Tylor's interest in Tasmanian stone tools appears to have been piqued by an artefact in the Museum of the Somerset Archaeological Society at Taunton. He exhibited a cast of it at the meeting, 'formed from a flaked-off fragment, dressed by chipping ... and then finished by a series of blows ... leaving a cutting edge.' [Tylor, 1894: 141] This tool led him to question 'Dr Milligan, Commissioner for Tasmania' in 1862. In 1890, Tylor contributed a preface to 'Mr Roth's work' ['Aborigines of Tasmania' by H. Ling Roth] suggesting that the Tasmanians gave 'an idea of the conditions of the earliest prehistoric tribes of the Old World, at a somewhat less advanced stage of stone implement making than were the men of the Mammoth Period in Europe.' [Tylor, 1894: 143] Tylor was hampered, however, by the lack of Tasmanian stone tools in England.

At my request , it was brought under the notice of the Royal Society of Tasmania in 1890 ... I have also, through the help of Mr W.L. Williamson, of Brown's River, obtained a general collection of finished implements, wasters and chips much as they occur on the ground, in all about 150. These, with a small set of well-chosen examples in the hands of Mr H. Balfour, Curator of the Pitt Rivers Museum, give fair means of judging the general characteristics. [Tylor, 1894: 143]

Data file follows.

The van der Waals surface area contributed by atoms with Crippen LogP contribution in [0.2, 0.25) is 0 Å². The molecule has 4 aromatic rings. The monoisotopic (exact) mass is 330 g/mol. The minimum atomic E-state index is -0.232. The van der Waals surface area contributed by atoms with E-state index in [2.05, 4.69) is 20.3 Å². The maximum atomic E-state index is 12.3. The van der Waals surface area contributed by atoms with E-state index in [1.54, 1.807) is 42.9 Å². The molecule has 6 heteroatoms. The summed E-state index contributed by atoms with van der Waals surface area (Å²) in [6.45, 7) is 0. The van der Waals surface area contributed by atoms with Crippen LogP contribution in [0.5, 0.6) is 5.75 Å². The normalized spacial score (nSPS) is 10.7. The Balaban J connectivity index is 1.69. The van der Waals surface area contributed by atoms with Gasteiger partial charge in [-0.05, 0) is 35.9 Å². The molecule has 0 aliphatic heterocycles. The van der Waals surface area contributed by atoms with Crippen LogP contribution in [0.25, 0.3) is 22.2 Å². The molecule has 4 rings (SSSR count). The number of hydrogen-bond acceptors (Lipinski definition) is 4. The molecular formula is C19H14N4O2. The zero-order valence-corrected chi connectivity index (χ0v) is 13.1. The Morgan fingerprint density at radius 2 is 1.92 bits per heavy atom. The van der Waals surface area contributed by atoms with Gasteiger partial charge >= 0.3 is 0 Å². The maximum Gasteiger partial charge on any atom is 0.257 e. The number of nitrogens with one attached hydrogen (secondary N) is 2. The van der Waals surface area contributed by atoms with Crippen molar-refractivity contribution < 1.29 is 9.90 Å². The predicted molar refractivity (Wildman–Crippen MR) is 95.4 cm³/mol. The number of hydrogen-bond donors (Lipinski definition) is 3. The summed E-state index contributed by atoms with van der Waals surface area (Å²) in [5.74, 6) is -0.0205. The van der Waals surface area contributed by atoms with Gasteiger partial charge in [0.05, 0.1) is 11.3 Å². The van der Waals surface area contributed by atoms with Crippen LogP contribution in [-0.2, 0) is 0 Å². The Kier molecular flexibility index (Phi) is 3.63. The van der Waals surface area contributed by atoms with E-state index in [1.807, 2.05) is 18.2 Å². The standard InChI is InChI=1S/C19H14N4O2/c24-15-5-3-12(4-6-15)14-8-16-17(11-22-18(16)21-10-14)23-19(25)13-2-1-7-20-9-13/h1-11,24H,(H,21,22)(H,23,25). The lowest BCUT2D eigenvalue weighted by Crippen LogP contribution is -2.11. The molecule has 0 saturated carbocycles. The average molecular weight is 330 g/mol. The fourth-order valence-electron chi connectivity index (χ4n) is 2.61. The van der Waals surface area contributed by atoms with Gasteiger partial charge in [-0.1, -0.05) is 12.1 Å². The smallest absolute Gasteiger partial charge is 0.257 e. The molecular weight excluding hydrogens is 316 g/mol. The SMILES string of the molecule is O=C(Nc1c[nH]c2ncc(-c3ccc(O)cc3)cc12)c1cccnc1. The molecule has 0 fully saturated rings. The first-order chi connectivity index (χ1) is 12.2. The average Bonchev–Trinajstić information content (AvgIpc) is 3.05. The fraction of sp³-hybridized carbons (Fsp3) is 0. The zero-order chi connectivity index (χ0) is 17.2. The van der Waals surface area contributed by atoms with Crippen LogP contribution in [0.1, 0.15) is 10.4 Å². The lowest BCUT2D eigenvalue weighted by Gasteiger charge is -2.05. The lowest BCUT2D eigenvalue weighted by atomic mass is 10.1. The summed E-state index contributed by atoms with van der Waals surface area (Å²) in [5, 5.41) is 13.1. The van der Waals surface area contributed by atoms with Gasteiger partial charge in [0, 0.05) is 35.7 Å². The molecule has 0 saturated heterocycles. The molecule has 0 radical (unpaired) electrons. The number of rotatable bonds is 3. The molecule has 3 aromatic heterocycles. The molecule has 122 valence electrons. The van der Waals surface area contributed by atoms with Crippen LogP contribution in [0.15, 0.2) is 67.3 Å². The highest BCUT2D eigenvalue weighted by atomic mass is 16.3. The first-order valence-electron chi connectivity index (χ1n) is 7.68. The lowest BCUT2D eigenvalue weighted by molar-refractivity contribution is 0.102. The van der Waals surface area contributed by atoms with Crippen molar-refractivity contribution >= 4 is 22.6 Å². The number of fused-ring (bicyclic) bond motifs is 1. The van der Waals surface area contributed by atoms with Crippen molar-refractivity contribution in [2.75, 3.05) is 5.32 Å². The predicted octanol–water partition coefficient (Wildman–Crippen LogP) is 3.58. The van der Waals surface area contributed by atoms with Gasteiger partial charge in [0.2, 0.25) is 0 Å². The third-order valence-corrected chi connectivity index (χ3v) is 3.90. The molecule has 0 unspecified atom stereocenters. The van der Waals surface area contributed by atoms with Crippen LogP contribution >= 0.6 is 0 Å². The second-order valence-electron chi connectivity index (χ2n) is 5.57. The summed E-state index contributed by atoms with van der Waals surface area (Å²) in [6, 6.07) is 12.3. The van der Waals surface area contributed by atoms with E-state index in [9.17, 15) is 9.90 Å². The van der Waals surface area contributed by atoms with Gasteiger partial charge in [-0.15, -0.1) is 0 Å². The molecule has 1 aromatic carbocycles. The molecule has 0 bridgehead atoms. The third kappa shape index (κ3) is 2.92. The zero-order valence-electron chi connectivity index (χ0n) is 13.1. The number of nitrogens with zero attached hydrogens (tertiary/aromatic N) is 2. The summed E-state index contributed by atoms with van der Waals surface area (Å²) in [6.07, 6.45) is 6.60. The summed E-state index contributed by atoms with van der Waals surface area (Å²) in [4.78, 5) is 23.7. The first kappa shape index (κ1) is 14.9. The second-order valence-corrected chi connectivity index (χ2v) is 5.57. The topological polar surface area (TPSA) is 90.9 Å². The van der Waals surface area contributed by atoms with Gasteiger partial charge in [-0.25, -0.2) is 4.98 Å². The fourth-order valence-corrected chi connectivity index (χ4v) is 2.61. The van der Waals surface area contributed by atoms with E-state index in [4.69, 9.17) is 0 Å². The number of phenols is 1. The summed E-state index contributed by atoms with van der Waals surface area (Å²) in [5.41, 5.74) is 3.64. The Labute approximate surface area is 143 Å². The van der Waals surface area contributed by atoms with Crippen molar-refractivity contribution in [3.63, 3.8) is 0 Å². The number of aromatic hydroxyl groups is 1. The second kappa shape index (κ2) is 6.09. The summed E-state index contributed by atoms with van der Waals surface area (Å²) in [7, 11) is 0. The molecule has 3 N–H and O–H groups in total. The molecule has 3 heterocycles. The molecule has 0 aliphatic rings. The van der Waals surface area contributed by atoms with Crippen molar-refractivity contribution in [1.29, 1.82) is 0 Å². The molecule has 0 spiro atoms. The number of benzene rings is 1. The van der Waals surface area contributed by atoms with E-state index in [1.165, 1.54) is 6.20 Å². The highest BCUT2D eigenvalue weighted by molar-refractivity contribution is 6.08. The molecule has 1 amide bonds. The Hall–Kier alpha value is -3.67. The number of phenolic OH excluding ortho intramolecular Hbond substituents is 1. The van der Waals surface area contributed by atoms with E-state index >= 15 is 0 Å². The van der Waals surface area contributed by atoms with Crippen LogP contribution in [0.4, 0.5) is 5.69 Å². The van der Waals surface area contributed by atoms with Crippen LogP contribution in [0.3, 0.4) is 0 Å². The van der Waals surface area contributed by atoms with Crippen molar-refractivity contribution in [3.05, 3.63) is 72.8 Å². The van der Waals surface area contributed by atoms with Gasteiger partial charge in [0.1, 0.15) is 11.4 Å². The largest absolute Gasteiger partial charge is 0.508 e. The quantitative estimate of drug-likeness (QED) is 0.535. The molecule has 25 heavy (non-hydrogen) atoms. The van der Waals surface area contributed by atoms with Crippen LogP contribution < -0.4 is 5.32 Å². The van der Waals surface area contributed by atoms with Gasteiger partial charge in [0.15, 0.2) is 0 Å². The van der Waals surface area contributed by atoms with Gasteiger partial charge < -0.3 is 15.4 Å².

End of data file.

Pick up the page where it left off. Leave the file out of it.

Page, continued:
Tylor proposed

By examination of the specimens exhibited ... state briefly the main points as to their material, make and use, with the view of using the position of the Tasmanians in the Stone Age as a standard for comparison with their position in general culture. [Tylor, 1894: 143]

Tylor's discussion of the techniques the Tasmanians employed to create their stone tools, uses ethnographic 'field-work' by people like James Scott and Brough Smyth to back up his observations.